October 2, 2020

DC Advocacy Update

On June 4, hundreds of ACEP members participated in a tele-town hall on Gun Violence and Injury Prevention with Representative Seth Moulton (D-MA). Congressman Moulton outlined the progress on gun violence and injury prevention legislation in the 115th Congress, including H.R. 3999, the “Bipartisan Bump Stock Ban,” and H.R. 5576, the “No Fly, No Buy Bill. Many ACEP members actively participated on the call by asking questions regarding the likelihood of action in this Congress and how they can get involved and move legislation on common sense solutions that will keep our communities and families safer. The event was the sixth in an ongoing series of tele town halls offered exclusively to ACEP members to provide education and a platform for the discussion of current issues in Congress impacting the delivery of emergency care and patients. To hear an audio recording of the tele town hall, click here [I’ll get the link].

As Congress moves through the Fiscal Year 2019 appropriations process, ACEP has been working with more than 80 other medical, public health, and research organizations to seek $50 million in funding for CDC to conduct public health research into firearm morbidity and mortality prevention. However, the outlook for including this money remains uncertain. Both the House and Senate are working to complete all the appropriations bills in a timely manner and have discouraged any provisions that may be viewed as controversial.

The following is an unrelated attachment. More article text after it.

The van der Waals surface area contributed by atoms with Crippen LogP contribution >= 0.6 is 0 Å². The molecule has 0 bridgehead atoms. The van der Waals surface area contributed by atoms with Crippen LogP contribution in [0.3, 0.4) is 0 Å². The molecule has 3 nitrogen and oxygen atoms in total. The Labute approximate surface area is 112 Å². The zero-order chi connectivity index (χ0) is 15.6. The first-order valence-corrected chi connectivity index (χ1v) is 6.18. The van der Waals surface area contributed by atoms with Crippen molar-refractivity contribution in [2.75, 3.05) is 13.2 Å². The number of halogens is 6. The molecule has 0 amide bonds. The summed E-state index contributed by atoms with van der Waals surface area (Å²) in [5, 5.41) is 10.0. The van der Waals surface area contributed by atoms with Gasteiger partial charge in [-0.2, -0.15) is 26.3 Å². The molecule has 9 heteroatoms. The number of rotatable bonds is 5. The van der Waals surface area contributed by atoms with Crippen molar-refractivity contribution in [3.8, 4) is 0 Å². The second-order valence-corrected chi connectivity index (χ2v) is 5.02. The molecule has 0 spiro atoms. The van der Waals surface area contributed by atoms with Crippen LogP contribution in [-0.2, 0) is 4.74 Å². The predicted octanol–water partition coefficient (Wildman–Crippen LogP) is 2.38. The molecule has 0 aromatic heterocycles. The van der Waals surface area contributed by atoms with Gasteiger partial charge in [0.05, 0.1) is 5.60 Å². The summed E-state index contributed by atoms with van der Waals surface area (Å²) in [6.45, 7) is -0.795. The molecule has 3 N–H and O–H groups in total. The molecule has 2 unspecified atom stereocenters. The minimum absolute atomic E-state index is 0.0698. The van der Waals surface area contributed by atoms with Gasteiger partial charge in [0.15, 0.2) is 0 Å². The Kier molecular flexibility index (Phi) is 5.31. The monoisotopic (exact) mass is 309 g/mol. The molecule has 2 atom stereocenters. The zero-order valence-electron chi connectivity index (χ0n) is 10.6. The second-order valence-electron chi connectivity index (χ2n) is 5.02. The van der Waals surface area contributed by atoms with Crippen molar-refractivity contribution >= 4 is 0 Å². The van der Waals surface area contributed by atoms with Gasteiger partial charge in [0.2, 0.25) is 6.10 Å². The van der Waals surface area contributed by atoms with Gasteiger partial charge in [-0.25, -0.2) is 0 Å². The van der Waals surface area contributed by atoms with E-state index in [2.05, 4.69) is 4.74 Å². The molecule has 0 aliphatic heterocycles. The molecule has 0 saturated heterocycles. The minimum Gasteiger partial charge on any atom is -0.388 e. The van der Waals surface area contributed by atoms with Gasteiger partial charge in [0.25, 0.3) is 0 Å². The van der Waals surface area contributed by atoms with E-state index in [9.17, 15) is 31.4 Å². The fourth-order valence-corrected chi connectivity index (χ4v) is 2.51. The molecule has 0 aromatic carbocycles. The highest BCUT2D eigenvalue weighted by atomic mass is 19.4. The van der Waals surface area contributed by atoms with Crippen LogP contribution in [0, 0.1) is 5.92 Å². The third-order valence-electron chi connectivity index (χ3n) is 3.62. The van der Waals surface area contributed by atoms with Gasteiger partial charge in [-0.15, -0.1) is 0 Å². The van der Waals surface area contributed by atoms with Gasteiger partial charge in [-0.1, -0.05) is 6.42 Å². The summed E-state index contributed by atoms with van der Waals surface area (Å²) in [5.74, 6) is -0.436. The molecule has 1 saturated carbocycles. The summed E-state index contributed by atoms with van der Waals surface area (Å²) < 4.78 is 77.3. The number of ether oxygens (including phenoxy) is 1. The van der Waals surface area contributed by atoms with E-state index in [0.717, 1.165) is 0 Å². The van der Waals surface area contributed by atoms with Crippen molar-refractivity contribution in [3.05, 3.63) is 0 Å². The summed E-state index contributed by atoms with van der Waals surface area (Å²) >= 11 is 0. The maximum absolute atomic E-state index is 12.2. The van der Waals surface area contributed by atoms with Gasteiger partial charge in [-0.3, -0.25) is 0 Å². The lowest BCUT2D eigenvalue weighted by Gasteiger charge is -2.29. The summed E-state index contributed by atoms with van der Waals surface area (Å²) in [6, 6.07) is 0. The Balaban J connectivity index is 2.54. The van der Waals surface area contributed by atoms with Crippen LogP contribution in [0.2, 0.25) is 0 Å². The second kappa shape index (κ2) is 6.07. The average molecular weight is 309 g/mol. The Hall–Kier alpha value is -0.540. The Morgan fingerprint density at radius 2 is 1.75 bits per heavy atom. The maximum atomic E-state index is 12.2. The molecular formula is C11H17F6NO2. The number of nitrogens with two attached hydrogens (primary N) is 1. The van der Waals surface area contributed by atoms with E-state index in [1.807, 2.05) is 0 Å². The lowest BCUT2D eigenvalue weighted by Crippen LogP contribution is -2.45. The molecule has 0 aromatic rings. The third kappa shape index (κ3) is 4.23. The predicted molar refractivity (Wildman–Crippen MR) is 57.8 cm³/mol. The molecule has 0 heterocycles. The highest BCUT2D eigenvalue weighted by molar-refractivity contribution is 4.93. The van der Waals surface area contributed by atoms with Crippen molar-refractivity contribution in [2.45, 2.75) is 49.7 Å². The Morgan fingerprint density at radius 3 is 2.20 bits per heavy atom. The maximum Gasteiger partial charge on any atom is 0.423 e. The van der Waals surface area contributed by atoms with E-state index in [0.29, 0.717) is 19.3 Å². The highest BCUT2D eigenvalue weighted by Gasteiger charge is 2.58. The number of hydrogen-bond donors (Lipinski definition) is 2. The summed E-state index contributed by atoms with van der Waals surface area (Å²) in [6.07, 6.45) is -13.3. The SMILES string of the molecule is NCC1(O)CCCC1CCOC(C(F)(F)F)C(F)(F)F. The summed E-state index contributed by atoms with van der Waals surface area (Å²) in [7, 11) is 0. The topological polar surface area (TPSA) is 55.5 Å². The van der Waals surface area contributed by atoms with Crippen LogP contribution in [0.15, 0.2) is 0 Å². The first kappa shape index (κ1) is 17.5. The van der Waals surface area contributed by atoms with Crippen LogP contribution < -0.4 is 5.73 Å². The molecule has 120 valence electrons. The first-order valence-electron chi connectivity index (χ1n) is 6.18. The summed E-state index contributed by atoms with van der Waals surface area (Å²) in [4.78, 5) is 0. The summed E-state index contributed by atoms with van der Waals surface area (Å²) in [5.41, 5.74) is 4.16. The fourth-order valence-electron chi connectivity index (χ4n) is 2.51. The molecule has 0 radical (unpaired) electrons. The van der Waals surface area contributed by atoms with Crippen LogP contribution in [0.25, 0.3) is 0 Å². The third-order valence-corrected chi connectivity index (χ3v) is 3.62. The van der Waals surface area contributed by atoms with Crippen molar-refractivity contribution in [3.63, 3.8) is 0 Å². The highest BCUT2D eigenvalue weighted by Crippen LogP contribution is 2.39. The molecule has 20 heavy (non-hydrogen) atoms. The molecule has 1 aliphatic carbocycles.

Congress is also in the process of reauthorizing the Pandemic and All-Hazards Preparedness Act (PAHPA), which is set to expire at the end of September. The Senate Health, Education, Labor & Pensions (HELP) Committee approved its bill, S. 2852, by a vote of 22 to 1 on May 23. We expect the House version of the bill to be introduced by the end of June. We have been focusing on four areas of improvement to the legislation, including: utilizing the expertise of the Emergency Care Coordination Committee (ECCC) to implement the law; enhancing regionalized capabilities and responses to medical emergencies; facilitating the use of military trauma teams in civilian trauma centers (the MISSION ZERO Act); and responding to shortages of essential emergency medications (EEMs). Improving the nation’s disaster preparedness medical response was one of ACEP’s priority issues during the 2018 Leadership and Advocacy Conference (LAC).

Brad Gruehn
ACEP Congressional Affairs Director

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